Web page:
Lawrence Rothman

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Lawrence Rothman
LAWRENCE ROTHMAN COPYRIGHT 2014 SEVEN PINES 77.jpg
Lawrence Rothman in 2014
Date of birth May 18, 1982
Place of birth St. Louis, Missouri, USA
Nationality American
Pronouns they/them
Gender identity genderfluid
Occupation singer-songwriter

Lawrence Rothman is an American singer-songwriter based in Los Angeles. Their debut album "The Book of Law" was released on October 13, 2017 via Downtown Records/Interscope. The album was produced by Justin Raisen, and features contributions from Angel Olsen, Marissa Nadler, Kristin Kontrol, Duff McKagan of Guns N' Roses, among others.

History[edit | edit source]

Rothman was born and raised in a middle class area of St. Louis, Missouri. They are Jewish.[1] From a young age, they identified as genderfluid, wearing makeup and presenting in an androgynous style.[2] Rothman's mother was accepting, but their father pressured them into growing a beard and acting more masculine, which left them depressed and suicidal. Rothman was homeschooled until the fourth grade and was bullied after entering the public school system.[3]

From the age of 13, Rothman formed a number of punk rock, alternative rock and hip-hop bands, and toured throughout the United States. At 17, they left home and moved to Chicago with no support from their parents. Living with a cousin, Rothman encountered artists and musicians who helped them come to terms with their nonbinary identity. From 2002 to 2011, Rothman fronted the punk rock band Living Things under the name Lillian Berlin.[4] After moving to Los Angeles, Rothman began writing music under their own name.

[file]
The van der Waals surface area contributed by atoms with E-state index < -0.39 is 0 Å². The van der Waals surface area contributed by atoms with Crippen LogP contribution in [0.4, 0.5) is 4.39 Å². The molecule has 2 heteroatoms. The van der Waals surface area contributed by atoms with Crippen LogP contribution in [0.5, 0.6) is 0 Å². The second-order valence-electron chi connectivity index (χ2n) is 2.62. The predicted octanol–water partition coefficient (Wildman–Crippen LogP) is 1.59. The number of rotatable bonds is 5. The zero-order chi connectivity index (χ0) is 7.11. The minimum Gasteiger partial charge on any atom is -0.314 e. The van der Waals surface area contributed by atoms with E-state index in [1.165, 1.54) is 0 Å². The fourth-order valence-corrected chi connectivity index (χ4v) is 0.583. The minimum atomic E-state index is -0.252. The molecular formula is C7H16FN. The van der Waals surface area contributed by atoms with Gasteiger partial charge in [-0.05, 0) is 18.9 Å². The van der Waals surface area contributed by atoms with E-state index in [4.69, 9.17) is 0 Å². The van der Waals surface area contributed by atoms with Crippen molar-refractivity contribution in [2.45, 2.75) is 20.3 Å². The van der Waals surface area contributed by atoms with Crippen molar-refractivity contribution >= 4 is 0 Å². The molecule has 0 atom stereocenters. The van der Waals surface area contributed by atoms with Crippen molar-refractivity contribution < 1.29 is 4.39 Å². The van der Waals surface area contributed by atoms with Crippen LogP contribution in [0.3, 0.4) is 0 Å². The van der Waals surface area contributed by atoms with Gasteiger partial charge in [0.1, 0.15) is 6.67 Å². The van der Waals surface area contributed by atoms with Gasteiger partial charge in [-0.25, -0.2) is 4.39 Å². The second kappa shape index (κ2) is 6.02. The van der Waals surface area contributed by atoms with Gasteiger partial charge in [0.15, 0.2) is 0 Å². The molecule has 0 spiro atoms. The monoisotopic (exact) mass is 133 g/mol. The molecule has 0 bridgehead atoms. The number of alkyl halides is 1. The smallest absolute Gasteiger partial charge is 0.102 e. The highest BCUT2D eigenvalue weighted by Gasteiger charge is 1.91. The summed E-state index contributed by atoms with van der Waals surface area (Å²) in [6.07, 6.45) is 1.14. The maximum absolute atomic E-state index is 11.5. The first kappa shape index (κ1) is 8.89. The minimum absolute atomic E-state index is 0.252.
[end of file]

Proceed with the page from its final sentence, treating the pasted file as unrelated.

Quotes[edit | edit source]

« I've felt gender fluid ever since I can remember. My mother was very open to the idea of me not conforming to any one gender. [...] When I first started going to school, I didn't think anything of it. Then, over the course of a few years, I started experiencing major drama. I would check both boxes on the standardized tests: male and female. They started pulling in my mother and had me do counseling. It wasn't accepted in St. Louis.[2] »
« There was one woman who was a lot older than me, a musician and a burlesque performer. She had a very open mind and she was a very smart person. She was the first individual to help me understand what I was feeling and give it a name. Back then, there weren't all these names you can look up on the internet. All I knew was that I didn't feel fully male or female. She explained it to me in a way that made sense and then introduced me to other people that were feeling the same way. She showed me literature that was hundreds of years old, like Oscar Wilde and William Blake. Some of the Greek philosophers were talking about these ideas. She taught me that being androgynous has been going on since the beginning of time. For some reason, somebody decided that you're either male or female. But I don't think it's that cut and dried for anybody, really. Even if you identify as female or male, everybody's got feminine sides and masculine sides.[2] »

Links[edit | edit source]

References[edit | edit source]

  1. Mandel, Leah (October 13, 2017). "Lawrence Rothman has nine alter egos and says David Lynch saved their life". The FADER. Retrieved May 31, 2020.
  2. 2.0 2.1 2.2 Geffen, Sasha (11 October 2017). "Lawrence Rothman on Being Gender Fluid: "Why Do You Have to Check a Box That's Male or Female?"". Pitchfork. Retrieved 31 May 2020.
  3. August Brown (November 1, 2017). "Lawrence Rothman's genre-hopping 'The Book of Law' explores many personalities". Los Angeles Times. Retrieved April 6, 2018. CS1 maint: discouraged parameter (link)
  4. Cooper, Duncan (16 August 2017). "Watch Lawrence Rothman's Heartbreaking "Ain't Afraid Of Dying"". Fader. Retrieved 23 April 2019. CS1 maint: discouraged parameter (link)
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